LONDON/SYDNEY - Global shares were mixed on Tuesday as investors waited to see if U.S. Federal Reserve Chair Jerome Powell would sound supportive of rate cuts after evidence the U.S. labour market is cooling.

The Euro STOXX 600 fell 0.2%, with euro zone blue chip stocks down by a similar amount. Energy shares, tracking lower oil prices, led the losses, falling 0.9%.

Wall Street, however, was set for a brighter open with S&P 500 futures up 0.2% and Nasdaq futures gaining 0.4. Wall Street on Monday had inched higher to close at record peaks on Monday.

Powell is set to appear before Congress on Tuesday and Wednesday, as investors wagered a slew of soft labour market data has boosted the chance of a rate cut in September to about 80%.

The Fed chair's testimony pushed investor focus away from France, where political deadlock in the euro zone's second biggest economy cooled concerns over the potential fiscal impact of far-left or far-right policies.

France is facing a hung parliament after a surprise left-wing surge blocked Marine Le Pen's quest to bring the far-right to power. The euro swung on Monday, but as the dust settled, the single currency was on Tuesday steady close to a four-week high.

"U.S.-wise, the Fed policy is important but not the only driver," said Alexandre Marquis, senior portfolio manager at asset manager Unigestion. "Corporate earnings, this helps alleviate the disappointing expectations for rate cuts."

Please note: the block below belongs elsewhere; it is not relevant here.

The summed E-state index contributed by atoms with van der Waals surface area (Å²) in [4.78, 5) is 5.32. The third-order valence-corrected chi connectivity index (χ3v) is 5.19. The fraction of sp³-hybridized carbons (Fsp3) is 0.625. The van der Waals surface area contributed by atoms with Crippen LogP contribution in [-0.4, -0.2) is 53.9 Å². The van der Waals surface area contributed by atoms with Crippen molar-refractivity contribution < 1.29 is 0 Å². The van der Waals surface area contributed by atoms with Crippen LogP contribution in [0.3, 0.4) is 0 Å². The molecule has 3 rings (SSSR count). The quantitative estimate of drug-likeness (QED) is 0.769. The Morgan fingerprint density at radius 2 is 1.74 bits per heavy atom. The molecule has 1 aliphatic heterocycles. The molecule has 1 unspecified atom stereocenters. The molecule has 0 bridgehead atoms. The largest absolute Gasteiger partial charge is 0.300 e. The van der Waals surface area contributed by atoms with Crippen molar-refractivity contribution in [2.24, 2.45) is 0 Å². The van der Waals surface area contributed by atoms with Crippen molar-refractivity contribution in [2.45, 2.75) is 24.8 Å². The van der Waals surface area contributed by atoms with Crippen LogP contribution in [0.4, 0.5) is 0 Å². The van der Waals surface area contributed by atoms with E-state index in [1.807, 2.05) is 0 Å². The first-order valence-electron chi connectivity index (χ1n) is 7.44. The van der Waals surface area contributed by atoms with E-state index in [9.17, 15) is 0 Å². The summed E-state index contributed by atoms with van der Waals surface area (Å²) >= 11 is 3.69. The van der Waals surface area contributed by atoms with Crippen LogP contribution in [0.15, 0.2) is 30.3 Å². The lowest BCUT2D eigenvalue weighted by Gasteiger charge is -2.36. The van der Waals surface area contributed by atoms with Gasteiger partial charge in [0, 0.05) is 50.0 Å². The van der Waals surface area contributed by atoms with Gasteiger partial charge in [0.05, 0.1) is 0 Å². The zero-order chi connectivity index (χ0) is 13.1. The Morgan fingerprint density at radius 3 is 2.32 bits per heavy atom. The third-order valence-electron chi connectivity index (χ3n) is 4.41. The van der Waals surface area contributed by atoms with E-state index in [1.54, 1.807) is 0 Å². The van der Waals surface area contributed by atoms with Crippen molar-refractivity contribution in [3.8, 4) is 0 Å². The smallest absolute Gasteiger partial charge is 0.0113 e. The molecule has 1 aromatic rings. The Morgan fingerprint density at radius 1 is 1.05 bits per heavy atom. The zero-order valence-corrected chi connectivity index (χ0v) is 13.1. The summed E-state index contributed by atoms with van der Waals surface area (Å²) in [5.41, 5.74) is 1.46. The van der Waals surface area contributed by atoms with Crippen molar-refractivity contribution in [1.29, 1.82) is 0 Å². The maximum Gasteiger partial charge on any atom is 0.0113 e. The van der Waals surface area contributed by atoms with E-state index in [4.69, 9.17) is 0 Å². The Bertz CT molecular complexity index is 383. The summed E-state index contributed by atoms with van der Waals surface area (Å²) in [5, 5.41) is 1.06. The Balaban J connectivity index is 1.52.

Euro zone bond yields also inched higher ahead of the Powell testimony. Germany's 10-year bond yield, the benchmark for the euro zone bloc, rose 1 basis point to 2.53%.

The closely watched gap between French and German borrowing costs, which rose to the highest since 2012 in late June at 85 bps on fears of a far-right victory, held steady at 66 bps.

France's hung parliament has reassured markets, Deutsche Bank analysts wrote, as "it makes it difficult for any policies to be implemented, with neither the far-left or the far-right able to implement their programme on these numbers."

Earlier, Japan's Nikkei index jumped 1.96%, touching a record high, supported by semiconductor shares and a pummelled yen, which boosts the foreign earnings of Japanese companies.

MSCI's broadest index of Asia-Pacific shares outside Japan edged 0.4% higher, just a touch below a two-year top a day earlier.


U.S. consumer price data due on Thursday will also give further clues to the health of the U.S. economy. Headline inflation for June is expected to slow to 3.1%, from 3.3% in May, with core inflation forecast steady at 3.4%.

For the remainder of 2024, markets have fully priced in a total 50 basis points of easing, equivalent to two rate cuts.

The euro held its ground at $1.082 as investors came to terms with the results in France.

The U.S. dollar steadied near four-week lows at 105.02 against a basket of currencies, offering some respite to the battered yen. The Japanese currency held at 160.87 per dollar, having plumbed a 38-year low of 161.96 per dollar last week.

Oil prices were steady after a hurricane that hit a key U.S. oil-producing hub in Texas caused less damage than markets had expected, easing concerns over supply disruption.

Brent futures fell 0.4% to $85.41 a barrel, while U.S. West Texas Intermediate crude climbed 2 cents to $82.33.

(Reporting by Tom Wilson in London and Stella Qiu in Sydney; Editing by Himani Sarkar, Jamie Freed, Sherry Jacob-Phillips and Louise Heavens)